The strangeness of Hilary Mantel

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Before she had time to scramble to her feet the intruder was upon them; not the Reverend Teller, but a wild youth, brawny and stubble-headed, wearing boots the equal of the vicar’s, and with leather thongs binding each wrist.

‘Jesus,’ Alastair breathed. He sized up the lad and knew he was no match. They were at his mercy. Do something, Scab, he thought, distract him, offer him your body.

‘We weren’t doing no harm, mister,’ he said in a whining voice. ‘Don’t beat us up, we’ll leave peaceable, honest.’

The youth’s beefy chest heaved. He reached forward; Alistair was taken up by the front of his zipper jacket and held, skull to hairless skull.

‘Where’s that friggin’ Austin?’ the youth demanded.
‘Never saw him,’ Alastair said gamely. ‘Who are you? Aw, gerrof, don’t torture me.’

‘Me?’ said the youth. He breathed into Alistair’s putty face. ‘I’m his friggin’ probation officer.’ 214

Who else but the wonderful Hilary Mantel in her pre-Wolf Hall days, the days when she let rip with her changeling self. In comparison with her early work, Wolf Hall (much as I like it) is a surprisingly conventional work. Re-reading Vacant Possession, which was first published in 1987, I was reminded again what an outlaw, what a renegade, she is by nature, a demonic writer who says to us, ‘I’m not making this up. It’s like that, you know it is.’ And we do know it, though most of the time we don’t choose to think about it: human beings are just as deep, dark and strange as they are in these early books (Every Day is Mother’s Day, Vacant Possession, Fludd, Beyond Black.) Forget the lurid prose of horror stories and the manufactured creepiness of vampire tales; this is the real thing, scary, challenging and deeply disturbing to our sense of the reliable ordinariness of life – and at the same time funny, very funny (fiendish glee, says the blurb), and with a beautifully merciless turn of phrase:

Ryan was still flushed, his thin straw hair stuck up in tufts where he had raked his fingers through it when he talked about Isabel. He was a mass of little tics, of amoral reflexes, of tiny mental knee-jerks that kept him out of guilt and anguish and justified himself to himself 166

It’s the blackest of black comedies about the welfare state under Thatcher. It’s also, as the title suggests, about a house haunted by the cruelty, deprivation and malice that’s been played out in it so that it can never make a home for the family that comes into it later. If Mantel doesn’t exactly believe in ghosts, she does seem to believe in the power of unhappiness to haunt places and to influence the people who live in them. And she certainly believes in a psychic wasteland where unwanted humans like her character Muriel Axon live, in which they’re drawn into a kind of magic thinking to put some order into that wasteland.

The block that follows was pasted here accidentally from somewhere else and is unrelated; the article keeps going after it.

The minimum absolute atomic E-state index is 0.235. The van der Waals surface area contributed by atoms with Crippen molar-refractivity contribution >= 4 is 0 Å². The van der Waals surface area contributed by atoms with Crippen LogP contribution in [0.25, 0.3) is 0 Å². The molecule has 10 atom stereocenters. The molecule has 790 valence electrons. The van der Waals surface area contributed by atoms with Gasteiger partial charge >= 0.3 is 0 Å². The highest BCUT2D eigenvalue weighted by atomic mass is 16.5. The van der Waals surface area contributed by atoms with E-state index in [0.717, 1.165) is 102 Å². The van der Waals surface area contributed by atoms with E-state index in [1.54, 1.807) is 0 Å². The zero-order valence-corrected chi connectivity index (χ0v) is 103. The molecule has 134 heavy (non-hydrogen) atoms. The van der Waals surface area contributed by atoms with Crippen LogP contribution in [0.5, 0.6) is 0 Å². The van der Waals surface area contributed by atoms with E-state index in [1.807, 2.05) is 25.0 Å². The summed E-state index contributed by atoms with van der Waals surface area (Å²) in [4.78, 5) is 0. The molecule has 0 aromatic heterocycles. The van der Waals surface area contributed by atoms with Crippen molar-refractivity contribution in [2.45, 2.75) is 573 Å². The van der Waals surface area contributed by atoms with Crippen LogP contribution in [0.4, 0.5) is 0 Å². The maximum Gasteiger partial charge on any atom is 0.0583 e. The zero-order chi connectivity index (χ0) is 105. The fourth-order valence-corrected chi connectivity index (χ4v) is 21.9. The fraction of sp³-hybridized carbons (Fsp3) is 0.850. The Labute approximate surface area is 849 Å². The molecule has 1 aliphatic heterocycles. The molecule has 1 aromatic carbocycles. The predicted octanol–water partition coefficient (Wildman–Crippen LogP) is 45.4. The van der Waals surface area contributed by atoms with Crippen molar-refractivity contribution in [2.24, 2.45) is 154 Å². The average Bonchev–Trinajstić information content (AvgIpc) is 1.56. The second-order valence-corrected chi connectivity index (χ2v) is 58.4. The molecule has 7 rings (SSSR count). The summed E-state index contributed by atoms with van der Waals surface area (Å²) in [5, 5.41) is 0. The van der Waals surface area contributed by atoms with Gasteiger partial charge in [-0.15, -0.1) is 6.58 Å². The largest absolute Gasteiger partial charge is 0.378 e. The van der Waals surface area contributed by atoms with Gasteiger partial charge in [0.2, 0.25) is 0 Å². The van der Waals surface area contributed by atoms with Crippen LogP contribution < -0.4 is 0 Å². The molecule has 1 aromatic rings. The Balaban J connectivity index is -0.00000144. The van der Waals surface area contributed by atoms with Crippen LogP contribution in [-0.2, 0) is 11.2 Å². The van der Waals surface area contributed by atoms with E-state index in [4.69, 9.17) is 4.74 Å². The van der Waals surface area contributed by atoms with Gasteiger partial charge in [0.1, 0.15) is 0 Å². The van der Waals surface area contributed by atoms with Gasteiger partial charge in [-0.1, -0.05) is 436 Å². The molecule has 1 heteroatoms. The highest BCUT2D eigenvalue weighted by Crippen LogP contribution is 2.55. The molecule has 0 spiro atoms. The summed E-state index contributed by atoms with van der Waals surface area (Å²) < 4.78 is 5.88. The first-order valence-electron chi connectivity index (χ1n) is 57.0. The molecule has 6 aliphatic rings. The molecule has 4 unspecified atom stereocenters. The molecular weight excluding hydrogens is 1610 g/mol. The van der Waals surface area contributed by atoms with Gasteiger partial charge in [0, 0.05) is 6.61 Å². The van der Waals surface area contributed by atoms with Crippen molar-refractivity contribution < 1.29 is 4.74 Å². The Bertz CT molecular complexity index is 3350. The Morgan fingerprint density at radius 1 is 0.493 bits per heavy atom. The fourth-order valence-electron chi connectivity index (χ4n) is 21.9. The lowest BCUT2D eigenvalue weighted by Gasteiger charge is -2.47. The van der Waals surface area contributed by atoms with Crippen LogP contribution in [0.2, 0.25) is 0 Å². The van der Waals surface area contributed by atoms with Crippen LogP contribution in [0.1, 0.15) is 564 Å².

I was trying to think, as I read, who she reminds me of in this book, and the two I came up with were Muriel Spark, though she is a more domesticated beast than Mantel, and the great Australian Patrick White. Even though White has a much grander (and more grandiose) project, he has a similar attraction to, and feeling for, the battered, the outcast, the extreme character who just doesn’t fit the accepted mould, and there’s a similarly surreal take on the stolid pieties of the mainstream. But I can’t imagine Patrick White writing about the friggin’ probation officer.

13 thoughts on “The strangeness of Hilary Mantel

  1. Did you like it? I;m working my way through it at the moment.

    I just can’t say how much I admire her as a writer. Such a wide range, as the move from these earlier books to the Wolf Hall series shows, such a beautiful style and such an original take on the world. And she’s not at all interested in the public hype of being a writer. She just loves to write!

    1. Yes I liked it. After watching it I read a bit about Cromwell and the theory that he possibly exacted revenge against Boleyn. Hard to say. But those you piss off on the way up, you’ll pass on the way back down. I think the series did a good job of showing how everyone was subject to the vagaries of henry and how throwing a woman (relation) in his path was a good/bad move for the fortunes of the family. What horrible times.

      1. Just read something about how Henry’s jousting accident altered his behaviour and the strong possibility that he had a head injury. Not a good combination, power and head injury.

    1. Ah yes, Beyond Black (thanks for that, I had written Black Magic, which I’ve now fixed)has similarities to this one. Don’t agree with you about Wolf Hall, though I did get a bit tired of A Place of Greater Safety.

  2. Add me to the list of fans of Beyond Black. I haven’t read this one, but it sounds as if there are some parallels between the two. I love your commentary on Mantel’s belief in the psychic wasteland. She seems interested in our idiosyncrasies, human beings who are ‘different’ from the norm.

  3. I agree with ‘the power of unhappiness to haunt places and influence the people who live in them’ – very well put. It’s certainly true of how I remember Beyond Black, which I also admired for a sense of mystery that deepened the more you went on reading. I’ve had several tries at Wolf Hall, but abandoned it each time – probably my fault rather than the book’s.

    1. Some other commentators on this blog have said the same about Wolf Hall. We’ve talked before about the problem with historical fiction when writers seem to view it as us and our times simply recast in the idiom of another time. That’s what I admire so much about her, that she completely inhabits the time she writes about. And she just writes so well.

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